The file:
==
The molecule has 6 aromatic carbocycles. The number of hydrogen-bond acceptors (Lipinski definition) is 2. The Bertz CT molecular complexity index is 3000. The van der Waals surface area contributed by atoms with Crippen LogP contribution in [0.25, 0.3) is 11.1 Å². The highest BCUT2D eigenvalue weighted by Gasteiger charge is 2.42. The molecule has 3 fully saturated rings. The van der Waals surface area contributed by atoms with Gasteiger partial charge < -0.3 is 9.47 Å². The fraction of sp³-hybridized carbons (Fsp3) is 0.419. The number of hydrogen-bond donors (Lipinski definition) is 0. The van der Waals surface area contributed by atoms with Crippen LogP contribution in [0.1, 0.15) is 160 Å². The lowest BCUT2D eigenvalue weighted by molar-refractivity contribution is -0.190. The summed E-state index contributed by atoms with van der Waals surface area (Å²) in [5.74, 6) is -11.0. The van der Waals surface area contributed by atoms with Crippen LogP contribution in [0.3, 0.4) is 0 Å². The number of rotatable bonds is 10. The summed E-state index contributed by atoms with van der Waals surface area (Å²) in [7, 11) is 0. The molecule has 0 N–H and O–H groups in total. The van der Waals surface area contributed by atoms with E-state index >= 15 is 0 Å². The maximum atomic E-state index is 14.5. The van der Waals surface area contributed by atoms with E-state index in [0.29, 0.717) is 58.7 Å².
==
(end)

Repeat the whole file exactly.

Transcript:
The molecule has 6 aromatic carbocycles. The number of hydrogen-bond acceptors (Lipinski definition) is 2. The Bertz CT molecular complexity index is 3000. The van der Waals surface area contributed by atoms with Crippen LogP contribution in [0.25, 0.3) is 11.1 Å². The highest BCUT2D eigenvalue weighted by Gasteiger charge is 2.42. The molecule has 3 fully saturated rings. The van der Waals surface area contributed by atoms with Gasteiger partial charge < -0.3 is 9.47 Å². The fraction of sp³-hybridized carbons (Fsp3) is 0.419. The number of hydrogen-bond donors (Lipinski definition) is 0. The van der Waals surface area contributed by atoms with Crippen LogP contribution in [0.1, 0.15) is 160 Å². The lowest BCUT2D eigenvalue weighted by molar-refractivity contribution is -0.190. The summed E-state index contributed by atoms with van der Waals surface area (Å²) in [5.74, 6) is -11.0. The van der Waals surface area contributed by atoms with Crippen LogP contribution in [0.3, 0.4) is 0 Å². The number of rotatable bonds is 10. The summed E-state index contributed by atoms with van der Waals surface area (Å²) in [7, 11) is 0. The molecule has 0 N–H and O–H groups in total. The van der Waals surface area contributed by atoms with E-state index >= 15 is 0 Å². The maximum atomic E-state index is 14.5. The van der Waals surface area contributed by atoms with E-state index in [0.29, 0.717) is 58.7 Å².